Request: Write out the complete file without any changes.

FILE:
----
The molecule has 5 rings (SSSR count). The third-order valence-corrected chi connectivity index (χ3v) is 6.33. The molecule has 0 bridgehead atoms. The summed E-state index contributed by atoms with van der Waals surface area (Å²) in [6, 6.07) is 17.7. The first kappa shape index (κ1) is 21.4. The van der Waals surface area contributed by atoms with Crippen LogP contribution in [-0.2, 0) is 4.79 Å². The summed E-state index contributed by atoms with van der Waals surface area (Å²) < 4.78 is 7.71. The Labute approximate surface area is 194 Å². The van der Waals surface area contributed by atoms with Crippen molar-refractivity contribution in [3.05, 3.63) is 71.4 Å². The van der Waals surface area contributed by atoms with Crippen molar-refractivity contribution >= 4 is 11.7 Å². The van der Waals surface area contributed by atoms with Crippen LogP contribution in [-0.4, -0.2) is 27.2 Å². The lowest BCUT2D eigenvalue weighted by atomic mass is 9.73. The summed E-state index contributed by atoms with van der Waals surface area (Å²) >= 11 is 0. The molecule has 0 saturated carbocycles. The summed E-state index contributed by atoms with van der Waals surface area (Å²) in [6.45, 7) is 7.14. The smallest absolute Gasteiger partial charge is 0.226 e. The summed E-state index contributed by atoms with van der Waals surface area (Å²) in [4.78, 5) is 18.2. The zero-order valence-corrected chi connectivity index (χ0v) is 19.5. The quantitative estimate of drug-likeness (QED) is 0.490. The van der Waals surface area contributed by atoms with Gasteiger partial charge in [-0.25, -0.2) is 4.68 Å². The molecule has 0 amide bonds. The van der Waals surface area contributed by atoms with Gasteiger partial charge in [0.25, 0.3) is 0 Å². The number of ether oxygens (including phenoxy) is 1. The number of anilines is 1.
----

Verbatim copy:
The molecule has 5 rings (SSSR count). The third-order valence-corrected chi connectivity index (χ3v) is 6.33. The molecule has 0 bridgehead atoms. The summed E-state index contributed by atoms with van der Waals surface area (Å²) in [6, 6.07) is 17.7. The first kappa shape index (κ1) is 21.4. The van der Waals surface area contributed by atoms with Crippen LogP contribution in [-0.2, 0) is 4.79 Å². The summed E-state index contributed by atoms with van der Waals surface area (Å²) < 4.78 is 7.71. The Labute approximate surface area is 194 Å². The van der Waals surface area contributed by atoms with Crippen molar-refractivity contribution in [3.05, 3.63) is 71.4 Å². The van der Waals surface area contributed by atoms with Crippen molar-refractivity contribution >= 4 is 11.7 Å². The van der Waals surface area contributed by atoms with Crippen LogP contribution in [-0.4, -0.2) is 27.2 Å². The lowest BCUT2D eigenvalue weighted by atomic mass is 9.73. The summed E-state index contributed by atoms with van der Waals surface area (Å²) >= 11 is 0. The molecule has 0 saturated carbocycles. The summed E-state index contributed by atoms with van der Waals surface area (Å²) in [6.45, 7) is 7.14. The smallest absolute Gasteiger partial charge is 0.226 e. The summed E-state index contributed by atoms with van der Waals surface area (Å²) in [4.78, 5) is 18.2. The zero-order valence-corrected chi connectivity index (χ0v) is 19.5. The quantitative estimate of drug-likeness (QED) is 0.490. The van der Waals surface area contributed by atoms with Gasteiger partial charge in [-0.25, -0.2) is 4.68 Å². The molecule has 0 amide bonds. The van der Waals surface area contributed by atoms with Gasteiger partial charge in [0.25, 0.3) is 0 Å². The number of ether oxygens (including phenoxy) is 1. The number of anilines is 1.